user3204946 - 10 months ago 508

Java Question

I am doing the following Codility Test to hone my skills, or lack of them.

`This is a demo task. You can read about this task and its solutions in this blog post.`

A zero-indexed array A consisting of N integers is given. An equilibrium index of this array is any integer P such that 0 ≤ P < N and the sum of elements of lower indices is equal to the sum of elements of higher indices, i.e.

A[0] + A[1] + ... + A[P−1] = A[P+1] + ... + A[N−2] + A[N−1].

Sum of zero elements is assumed to be equal to 0. This can happen if P = 0 or if P = N−1.

For example, consider the following array A consisting of N = 7 elements:

A[0] = -7 A[1] = 1 A[2] = 5

A[3] = 2 A[4] = -4 A[5] = 3

A[6] = 0

P = 3 is an equilibrium index of this array, because:

•A[0] + A[1] + A[2] = A[4] + A[5] + A[6]

P = 6 is also an equilibrium index, because:

•A[0] + A[1] + A[2] + A[3] + A[4] + A[5] = 0

and there are no elements with indices greater than 6.

P = 7 is not an equilibrium index, because it does not fulfill the condition 0 ≤ P < N.

..........................................................................................

My code is as follows. I get 18 out of 100 but my code passes the sample array and a simple array, as well as a few other tests. However the code fails because it fails a few complex arrays and does not scale well. Can anyone give me any pointers, whether that be using collections or improving my code as is. If my code is just rubbish I can take that the put downs.

`class Solution {`

public int solution(int[] A) {

int res = -1;

for(int i=0; i < A.length; i++) {

/* gets the current index of the array */

int currIndex = i;

long sumdleft = 0;

long sumdright = 0;

for(int j = currIndex ; j + 1 < A.length; ++j) {

/* sums right of the current index */

sumdright = sumdright + A[i];

}

for(int k = currIndex ; k - 1 > A[0]; --k) {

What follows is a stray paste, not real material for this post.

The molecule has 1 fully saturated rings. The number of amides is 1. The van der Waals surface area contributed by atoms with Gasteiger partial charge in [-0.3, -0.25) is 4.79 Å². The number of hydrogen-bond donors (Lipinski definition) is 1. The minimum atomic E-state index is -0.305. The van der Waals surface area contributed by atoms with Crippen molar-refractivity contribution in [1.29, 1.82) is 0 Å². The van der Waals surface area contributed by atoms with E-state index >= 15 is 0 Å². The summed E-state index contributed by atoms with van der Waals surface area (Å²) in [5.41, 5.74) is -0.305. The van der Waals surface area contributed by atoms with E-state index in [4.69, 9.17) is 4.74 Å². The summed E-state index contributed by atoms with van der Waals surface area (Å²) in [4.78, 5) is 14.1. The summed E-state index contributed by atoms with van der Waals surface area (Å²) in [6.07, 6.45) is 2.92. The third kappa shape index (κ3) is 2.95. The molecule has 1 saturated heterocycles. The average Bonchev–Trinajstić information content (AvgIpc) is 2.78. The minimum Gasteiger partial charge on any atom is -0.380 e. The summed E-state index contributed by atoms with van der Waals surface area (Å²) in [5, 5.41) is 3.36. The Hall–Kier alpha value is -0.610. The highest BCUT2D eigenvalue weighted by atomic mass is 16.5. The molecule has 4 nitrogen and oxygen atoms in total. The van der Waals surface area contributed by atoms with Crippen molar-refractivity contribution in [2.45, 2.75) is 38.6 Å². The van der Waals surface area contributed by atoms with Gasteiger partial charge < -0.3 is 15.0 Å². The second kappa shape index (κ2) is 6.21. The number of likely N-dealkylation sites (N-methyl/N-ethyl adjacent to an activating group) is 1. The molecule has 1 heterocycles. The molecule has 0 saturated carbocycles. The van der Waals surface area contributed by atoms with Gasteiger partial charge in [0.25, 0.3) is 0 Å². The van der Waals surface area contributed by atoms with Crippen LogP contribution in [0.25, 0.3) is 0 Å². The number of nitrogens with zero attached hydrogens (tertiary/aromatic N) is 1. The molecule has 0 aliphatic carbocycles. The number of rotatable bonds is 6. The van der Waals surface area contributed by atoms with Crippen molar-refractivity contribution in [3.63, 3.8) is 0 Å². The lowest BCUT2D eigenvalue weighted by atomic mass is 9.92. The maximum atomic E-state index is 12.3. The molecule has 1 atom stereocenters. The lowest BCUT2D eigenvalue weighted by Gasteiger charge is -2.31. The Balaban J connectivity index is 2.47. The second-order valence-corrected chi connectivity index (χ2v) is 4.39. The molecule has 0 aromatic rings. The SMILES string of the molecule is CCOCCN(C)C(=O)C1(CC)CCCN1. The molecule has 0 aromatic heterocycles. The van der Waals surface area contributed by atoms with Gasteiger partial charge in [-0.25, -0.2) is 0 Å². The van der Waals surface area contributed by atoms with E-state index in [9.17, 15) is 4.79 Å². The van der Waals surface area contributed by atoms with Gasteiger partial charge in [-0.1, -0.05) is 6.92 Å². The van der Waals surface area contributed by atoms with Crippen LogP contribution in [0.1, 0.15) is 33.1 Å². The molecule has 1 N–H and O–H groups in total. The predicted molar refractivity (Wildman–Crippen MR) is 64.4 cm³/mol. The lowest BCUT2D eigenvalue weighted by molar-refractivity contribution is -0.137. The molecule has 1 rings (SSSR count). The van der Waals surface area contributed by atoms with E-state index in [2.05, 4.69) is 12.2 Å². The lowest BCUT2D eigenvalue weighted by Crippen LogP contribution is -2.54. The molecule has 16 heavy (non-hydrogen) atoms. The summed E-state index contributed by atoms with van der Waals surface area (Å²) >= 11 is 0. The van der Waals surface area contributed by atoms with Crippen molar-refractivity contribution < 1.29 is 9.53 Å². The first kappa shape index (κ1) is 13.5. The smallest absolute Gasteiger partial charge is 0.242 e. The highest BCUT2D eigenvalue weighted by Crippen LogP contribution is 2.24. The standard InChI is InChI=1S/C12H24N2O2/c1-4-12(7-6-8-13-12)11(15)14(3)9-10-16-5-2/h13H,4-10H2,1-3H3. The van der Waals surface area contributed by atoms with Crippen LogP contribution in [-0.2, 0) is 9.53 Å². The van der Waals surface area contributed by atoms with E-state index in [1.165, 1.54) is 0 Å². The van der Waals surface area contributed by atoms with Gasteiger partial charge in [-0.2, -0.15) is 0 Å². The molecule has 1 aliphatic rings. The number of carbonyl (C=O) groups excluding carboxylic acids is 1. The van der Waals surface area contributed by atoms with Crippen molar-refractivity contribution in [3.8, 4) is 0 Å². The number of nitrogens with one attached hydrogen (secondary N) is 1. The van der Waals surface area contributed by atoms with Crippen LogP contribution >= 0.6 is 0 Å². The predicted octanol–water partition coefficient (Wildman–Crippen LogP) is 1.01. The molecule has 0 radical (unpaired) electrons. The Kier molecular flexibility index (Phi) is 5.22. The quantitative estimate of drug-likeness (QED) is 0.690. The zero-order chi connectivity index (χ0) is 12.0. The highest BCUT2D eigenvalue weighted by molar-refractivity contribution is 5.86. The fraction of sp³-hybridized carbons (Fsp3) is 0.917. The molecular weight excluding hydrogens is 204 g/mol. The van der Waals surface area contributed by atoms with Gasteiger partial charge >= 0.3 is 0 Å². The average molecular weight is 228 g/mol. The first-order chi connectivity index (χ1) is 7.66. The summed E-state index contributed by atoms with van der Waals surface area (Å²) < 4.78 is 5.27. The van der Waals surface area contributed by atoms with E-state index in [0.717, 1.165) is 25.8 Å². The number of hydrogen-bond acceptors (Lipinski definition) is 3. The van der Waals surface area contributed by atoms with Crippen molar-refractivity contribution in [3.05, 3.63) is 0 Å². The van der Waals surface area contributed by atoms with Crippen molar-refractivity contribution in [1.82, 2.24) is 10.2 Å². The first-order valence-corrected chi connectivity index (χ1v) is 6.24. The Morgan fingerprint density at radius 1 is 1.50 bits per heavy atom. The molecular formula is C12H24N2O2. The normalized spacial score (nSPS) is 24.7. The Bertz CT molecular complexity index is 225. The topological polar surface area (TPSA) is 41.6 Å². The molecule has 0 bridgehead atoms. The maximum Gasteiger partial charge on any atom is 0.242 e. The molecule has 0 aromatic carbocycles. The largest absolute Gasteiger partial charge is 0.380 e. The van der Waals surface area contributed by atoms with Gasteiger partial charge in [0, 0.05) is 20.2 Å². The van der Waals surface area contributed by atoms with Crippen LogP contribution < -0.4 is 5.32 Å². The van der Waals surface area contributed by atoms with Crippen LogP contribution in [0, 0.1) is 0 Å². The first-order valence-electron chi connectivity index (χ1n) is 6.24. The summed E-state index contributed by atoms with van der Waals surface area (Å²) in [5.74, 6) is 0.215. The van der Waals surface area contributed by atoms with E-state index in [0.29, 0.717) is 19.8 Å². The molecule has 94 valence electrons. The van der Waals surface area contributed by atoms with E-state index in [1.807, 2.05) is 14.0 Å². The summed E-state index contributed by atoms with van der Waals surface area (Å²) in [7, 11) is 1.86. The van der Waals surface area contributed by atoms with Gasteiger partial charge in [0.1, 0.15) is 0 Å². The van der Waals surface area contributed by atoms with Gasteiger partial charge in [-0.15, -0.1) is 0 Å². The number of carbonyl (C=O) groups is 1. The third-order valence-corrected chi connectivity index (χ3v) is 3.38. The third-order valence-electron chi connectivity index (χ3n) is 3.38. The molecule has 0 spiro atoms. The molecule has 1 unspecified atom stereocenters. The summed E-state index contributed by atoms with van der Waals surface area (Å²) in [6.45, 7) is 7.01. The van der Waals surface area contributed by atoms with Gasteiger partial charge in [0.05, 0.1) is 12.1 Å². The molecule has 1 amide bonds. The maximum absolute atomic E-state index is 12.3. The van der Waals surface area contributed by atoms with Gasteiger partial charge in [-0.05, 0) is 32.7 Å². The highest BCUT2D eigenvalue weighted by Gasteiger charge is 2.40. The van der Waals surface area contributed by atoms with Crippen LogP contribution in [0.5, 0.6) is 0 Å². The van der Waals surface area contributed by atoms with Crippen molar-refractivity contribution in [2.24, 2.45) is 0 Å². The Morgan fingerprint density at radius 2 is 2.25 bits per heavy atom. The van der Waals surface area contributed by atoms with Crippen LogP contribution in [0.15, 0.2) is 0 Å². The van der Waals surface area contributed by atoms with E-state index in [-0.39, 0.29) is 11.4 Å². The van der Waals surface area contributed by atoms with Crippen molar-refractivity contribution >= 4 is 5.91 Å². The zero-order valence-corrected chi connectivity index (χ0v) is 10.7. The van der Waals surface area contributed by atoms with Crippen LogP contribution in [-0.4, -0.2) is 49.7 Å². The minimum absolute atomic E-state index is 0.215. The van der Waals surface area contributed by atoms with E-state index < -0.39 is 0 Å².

/* sums left of the current index */

sumdleft = sumdleft + A[i];

}

if (sumdright == sumdleft || (sumdright == 0 && sumdleft == A[i]) ) {

/* sets the result */

res = i;

}

}

return res;

}

}

Answer

Your solution may be correct on some inputs, but it is not as efficient as it could be. In your solution, you re-add the left and right totals from scratch over and over again, leading to an O(n ^ 2) solution.

The optimal solution is to initialize your left sum to zero and the right sum to the sum of the entire array. Then, step through each element in order: If the left sum equals the right sum, then return the current index as the result. Otherwise, add the current element to the left sum, subtract it from the right sum, and move to the next element. This is an O(n) solution:

```
public class Solution
{
/// <summary>
/// Returns the first equilibrium found of an array
/// </summary>
/// <param name="A">The array in question</param>
/// <returns>The equilibrium of the array, if it exists, otherwise -1</returns>
public int solution(int[] A)
{
// Default function result
int equilibrium = -1;
// Check arguments
if (A == null)
{
throw new ArgumentNullException("A");
}
else if (A.Length == 0)
{
throw new ArgumentException("A cannot have 0 elements", "A");
}
else
{
// Strategy: Consider the input array two separate sub-arrays, one to the
// left of the element being considered, the other to the right. We step
// through the array sequentially until the sums of the sub-arrays are equal.
// Get initial left and right sums
long sumLeft = 0;
long sumRight = 0;
for (int i = 0; i < A.Length; i++)
{
sumRight += A[i];
}
// Traverse the array, looking for the first equilibrium
for (int i = 0; i < A.Length; i++)
{
var tempRight = sumRight - A[i];
if (sumLeft == tempRight)
{
// We have found a solution at the i-th element
equilibrium = i;
break;
}
else
{
// Prepare for next comparison
sumLeft += A[i];
sumRight = tempRight;
}
}
}
// Return the result
return equilibrium;
}
}
```

Hope this helps...